The Meaning of 'Wi-Fi'

Has anybody ever wondered what Wi-Fi means? I have, though I never got a satisfactory answer to it and I still have no idea why it's called Wi-Fi. 

Actually, I kind of thought the "Wi" part stood for wireless since it is a wireless connection but I couldn't wrap my head around the "Fi" part and what it could be in relation to the whole term.

It turns out, it doesn't mean anything. It's all a bunch of marketing hokum.

Wi-Fi Alliance founding member Phil Belanger shared the history of the term with Boing Boing back in 2005. It seems the wireless industry was seeking a user-friendly name to refer to technology that adhered to standards known as IEEE 802.11.
“We needed something that was a little catchier than ‘IEEE 802.11b Direct Sequence,’” he explained. The Wi-Fi Alliance hired Interbrand to come up with ideas, and the brand consultancy proposed 10 names, including Wi-Fi (which sounds lot like “hi-fi,” AKA “high fidelity”).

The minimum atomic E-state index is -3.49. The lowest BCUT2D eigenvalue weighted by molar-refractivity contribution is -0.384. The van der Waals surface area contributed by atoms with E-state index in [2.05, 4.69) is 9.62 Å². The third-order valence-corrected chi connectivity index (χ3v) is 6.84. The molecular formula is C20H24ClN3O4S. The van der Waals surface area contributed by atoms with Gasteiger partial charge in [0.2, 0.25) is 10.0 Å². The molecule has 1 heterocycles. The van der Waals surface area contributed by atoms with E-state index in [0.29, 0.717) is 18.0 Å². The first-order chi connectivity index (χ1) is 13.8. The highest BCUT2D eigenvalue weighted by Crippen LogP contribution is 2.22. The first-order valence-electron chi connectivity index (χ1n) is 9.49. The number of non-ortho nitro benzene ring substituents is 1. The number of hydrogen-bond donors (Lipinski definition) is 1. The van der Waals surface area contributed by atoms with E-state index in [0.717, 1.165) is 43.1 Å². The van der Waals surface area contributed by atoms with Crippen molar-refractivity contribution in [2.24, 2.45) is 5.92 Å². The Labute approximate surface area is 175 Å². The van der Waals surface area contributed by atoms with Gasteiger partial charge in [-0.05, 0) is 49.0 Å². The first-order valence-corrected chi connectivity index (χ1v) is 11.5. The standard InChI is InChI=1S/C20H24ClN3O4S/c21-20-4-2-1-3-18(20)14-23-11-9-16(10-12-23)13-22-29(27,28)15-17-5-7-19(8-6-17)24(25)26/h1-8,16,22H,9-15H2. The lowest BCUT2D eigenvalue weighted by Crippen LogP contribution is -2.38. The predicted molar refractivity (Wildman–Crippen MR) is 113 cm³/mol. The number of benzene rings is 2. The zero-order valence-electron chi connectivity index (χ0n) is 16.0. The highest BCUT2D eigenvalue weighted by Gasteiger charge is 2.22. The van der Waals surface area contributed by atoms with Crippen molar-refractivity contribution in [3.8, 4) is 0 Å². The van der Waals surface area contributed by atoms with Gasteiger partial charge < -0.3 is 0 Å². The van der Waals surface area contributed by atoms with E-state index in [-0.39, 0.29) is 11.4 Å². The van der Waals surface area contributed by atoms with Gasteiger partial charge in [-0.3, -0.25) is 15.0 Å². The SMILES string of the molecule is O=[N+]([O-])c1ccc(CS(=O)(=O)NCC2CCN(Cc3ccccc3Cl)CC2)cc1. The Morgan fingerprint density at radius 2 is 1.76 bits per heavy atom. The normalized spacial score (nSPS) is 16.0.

(Image credit: Rawpixel/Pexels)

That is just wrong. Hi-Fi is indeed a shortened version of High Fidelity. Wi-Fi is for Wireless Fidelity. The first encryption for wi-fi was WEP: WIred Equivalent of Privacy, an attempt to give wireless communications the same privacy as a network cable.
The current standard is WPA: Wi-Fi Protected Access which is an acronym made, in part, from an abbreviation which in turn was created to sound like a marketing term (Hi-Fi) from a time before stereo for a technology (vinyl records) that died before many of us were alive.
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